Every year Activision unleashes a shooter with the Call of Duty moniker attached, and every year we write the same stories about how it sold more than anything else to date. We also see plenty of discussion about how the series never changes. Well, with Black Ops 2, Treyarch is aiming to change that mentality. This year, when gamers talk about Call of Duty, you will likely hear the same discussion about its multiplayer domination, but you will also hear plenty of people talking about how different, and interesting the campaign is. Black Ops 2 is a step in the right direction for a franchise that feels the same year-in and year-out.
Choice. It is something that has become a sort of focal point for gaming this year. Making moral choices part of your experience is definitely something at which games can excel. Black Ops 2 does this to an extent. You will have several instances during the campaign where that choice is obvious. Tap one of two buttons to kill or capture someone. This comes with consequence, but other branching points are not so obvious. For example, some sequences have you chasing certain people. Catch them and the outcome of the plot changes, let them go and they live to fight another day. These are littered all around the campaign, and most of the time, they aren’t pointed out.
The core campaign runs you through a gamut of missions, and manages to stick around longer than past entries. You can rummage through it in about 7-8 hours depending on difficulty and other factors. One of these is the new Strike Force mission type. Talk about bringing the action to a halt though. The first Strike Force mission pops up relatively early in the campaign. These are objective-based missions where you can pan out to an eagle-eye view of the battlefield and command troops. The problem is that it is broken. Troops often ignore your orders, and the easiest course of action is to simply take control of the troops manually, and mop up the enemies on your own.
More of these missions crop up as you progress, and they are optional, but only available for a certain set of campaign missions. After that they become unavailable. I found myself not even bothering as they are mostly frustrating thanks to the broken AI.
The rest of the campaign is where the single player mode shines. Bringing in the same guy who wrote the new Batman films definitely shows. This is a story more about the characters, and less about the overall conflict. Almost so much so that it becomes distracting. I lost track of what was really going on because I was so invested in each of the stories. I remember these characters, who they were and why they are fighting. This is something I can honestly say I have never encountered in a CoD game. There is also a rewind feature that lets you go back and make different decisions, but be aware it erases your previous progress so seeing all the outcomes could take some serious commitment.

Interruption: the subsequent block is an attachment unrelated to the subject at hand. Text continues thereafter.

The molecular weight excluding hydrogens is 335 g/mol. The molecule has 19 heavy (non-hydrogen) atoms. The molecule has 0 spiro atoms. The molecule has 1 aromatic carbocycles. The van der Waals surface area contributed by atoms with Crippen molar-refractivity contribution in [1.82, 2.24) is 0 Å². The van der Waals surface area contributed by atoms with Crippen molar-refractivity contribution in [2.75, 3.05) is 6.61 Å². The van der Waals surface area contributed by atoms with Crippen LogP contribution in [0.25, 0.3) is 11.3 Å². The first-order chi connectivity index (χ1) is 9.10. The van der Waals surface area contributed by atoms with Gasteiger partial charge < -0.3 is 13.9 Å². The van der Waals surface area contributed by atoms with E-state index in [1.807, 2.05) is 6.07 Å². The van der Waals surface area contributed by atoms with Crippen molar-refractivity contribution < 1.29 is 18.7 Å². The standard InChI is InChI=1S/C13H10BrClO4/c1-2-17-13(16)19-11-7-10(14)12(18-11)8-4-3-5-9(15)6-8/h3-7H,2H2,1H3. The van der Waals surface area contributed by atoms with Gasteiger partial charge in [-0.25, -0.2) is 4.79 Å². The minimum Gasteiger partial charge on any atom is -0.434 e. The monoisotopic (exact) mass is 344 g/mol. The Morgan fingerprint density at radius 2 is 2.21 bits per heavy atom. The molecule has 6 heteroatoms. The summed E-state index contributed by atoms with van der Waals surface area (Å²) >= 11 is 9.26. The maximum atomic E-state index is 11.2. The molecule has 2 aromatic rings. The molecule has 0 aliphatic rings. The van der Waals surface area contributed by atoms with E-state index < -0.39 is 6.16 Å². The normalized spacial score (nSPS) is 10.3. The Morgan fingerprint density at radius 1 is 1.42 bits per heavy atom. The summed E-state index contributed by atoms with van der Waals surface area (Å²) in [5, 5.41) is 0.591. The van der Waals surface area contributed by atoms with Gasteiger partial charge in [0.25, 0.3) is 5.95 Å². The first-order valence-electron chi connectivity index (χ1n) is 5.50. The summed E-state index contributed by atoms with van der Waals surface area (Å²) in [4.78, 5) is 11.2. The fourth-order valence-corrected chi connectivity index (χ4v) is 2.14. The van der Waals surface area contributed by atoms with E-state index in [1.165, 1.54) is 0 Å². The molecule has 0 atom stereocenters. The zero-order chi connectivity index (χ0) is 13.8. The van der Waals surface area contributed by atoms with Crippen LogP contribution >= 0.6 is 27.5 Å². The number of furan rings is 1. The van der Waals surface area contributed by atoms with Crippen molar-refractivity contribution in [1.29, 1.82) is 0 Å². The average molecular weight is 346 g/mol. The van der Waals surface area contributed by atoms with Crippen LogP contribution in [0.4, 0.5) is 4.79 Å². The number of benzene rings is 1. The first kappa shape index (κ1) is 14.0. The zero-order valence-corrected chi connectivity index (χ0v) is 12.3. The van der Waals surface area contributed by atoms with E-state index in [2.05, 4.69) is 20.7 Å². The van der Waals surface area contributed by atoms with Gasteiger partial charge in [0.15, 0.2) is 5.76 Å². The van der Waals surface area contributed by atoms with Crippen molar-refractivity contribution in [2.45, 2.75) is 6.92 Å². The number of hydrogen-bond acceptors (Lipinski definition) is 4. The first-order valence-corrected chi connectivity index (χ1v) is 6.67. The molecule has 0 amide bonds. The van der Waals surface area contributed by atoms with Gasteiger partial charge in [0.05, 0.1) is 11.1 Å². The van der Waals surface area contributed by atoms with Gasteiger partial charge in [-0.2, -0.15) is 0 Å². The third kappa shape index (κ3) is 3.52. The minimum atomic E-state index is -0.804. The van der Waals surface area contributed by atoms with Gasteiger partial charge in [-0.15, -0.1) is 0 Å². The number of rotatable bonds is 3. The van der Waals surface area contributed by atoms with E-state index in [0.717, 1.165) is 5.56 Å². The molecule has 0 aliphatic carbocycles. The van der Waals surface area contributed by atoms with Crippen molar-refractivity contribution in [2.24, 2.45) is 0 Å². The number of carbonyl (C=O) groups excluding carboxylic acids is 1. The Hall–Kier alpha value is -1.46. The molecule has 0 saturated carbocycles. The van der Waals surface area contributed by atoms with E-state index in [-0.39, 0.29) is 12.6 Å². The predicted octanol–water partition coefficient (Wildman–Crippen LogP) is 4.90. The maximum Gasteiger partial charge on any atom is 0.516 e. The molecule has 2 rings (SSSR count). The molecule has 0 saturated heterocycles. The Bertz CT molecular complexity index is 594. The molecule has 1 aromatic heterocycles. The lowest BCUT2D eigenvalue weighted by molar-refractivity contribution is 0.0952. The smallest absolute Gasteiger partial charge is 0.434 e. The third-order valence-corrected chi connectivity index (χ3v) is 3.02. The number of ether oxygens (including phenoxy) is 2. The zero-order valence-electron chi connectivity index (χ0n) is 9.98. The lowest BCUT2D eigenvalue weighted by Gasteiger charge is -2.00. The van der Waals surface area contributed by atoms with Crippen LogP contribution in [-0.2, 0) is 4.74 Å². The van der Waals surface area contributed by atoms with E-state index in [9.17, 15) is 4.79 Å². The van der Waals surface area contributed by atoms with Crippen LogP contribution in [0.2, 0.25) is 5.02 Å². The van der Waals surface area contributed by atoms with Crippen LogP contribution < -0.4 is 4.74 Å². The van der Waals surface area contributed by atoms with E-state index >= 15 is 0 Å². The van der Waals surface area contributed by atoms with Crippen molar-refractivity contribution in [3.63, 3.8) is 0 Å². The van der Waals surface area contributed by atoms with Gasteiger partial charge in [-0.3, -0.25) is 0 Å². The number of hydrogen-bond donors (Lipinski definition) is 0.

This is still Call of Duty though. You will still pull the left trigger to aim down the sights, while firing with the right trigger. Waves of enemies will still crowd you until you move forward. The fundamentals are the same, but it does make some strides to keep it interesting. The levels have a more open feel in most cases, giving you a bigger sense of being on a battlefield. There are also vehicles and even a horse segment that work pretty well. The game is constantly throwing intense explosions and events at you much like a summer popcorn flick. This is Call of Duty, but it also feels more grounded thanks to the excellent writing.
You can now complete challenges and change loadouts before each mission. This gives you different weapons, and even perks to pick before taking on missions. If you want to ignore it, it always sets you with the recommended loadout. There truly is a lot of customization in how you tackle situations, and bouncing back and forth in the campaign between future warfare, and the events of the past helps keep it constantly interesting. You will still die from random sniper fire, or fail a stealth mission without warning, but these rarely caused me to want to put the controller down.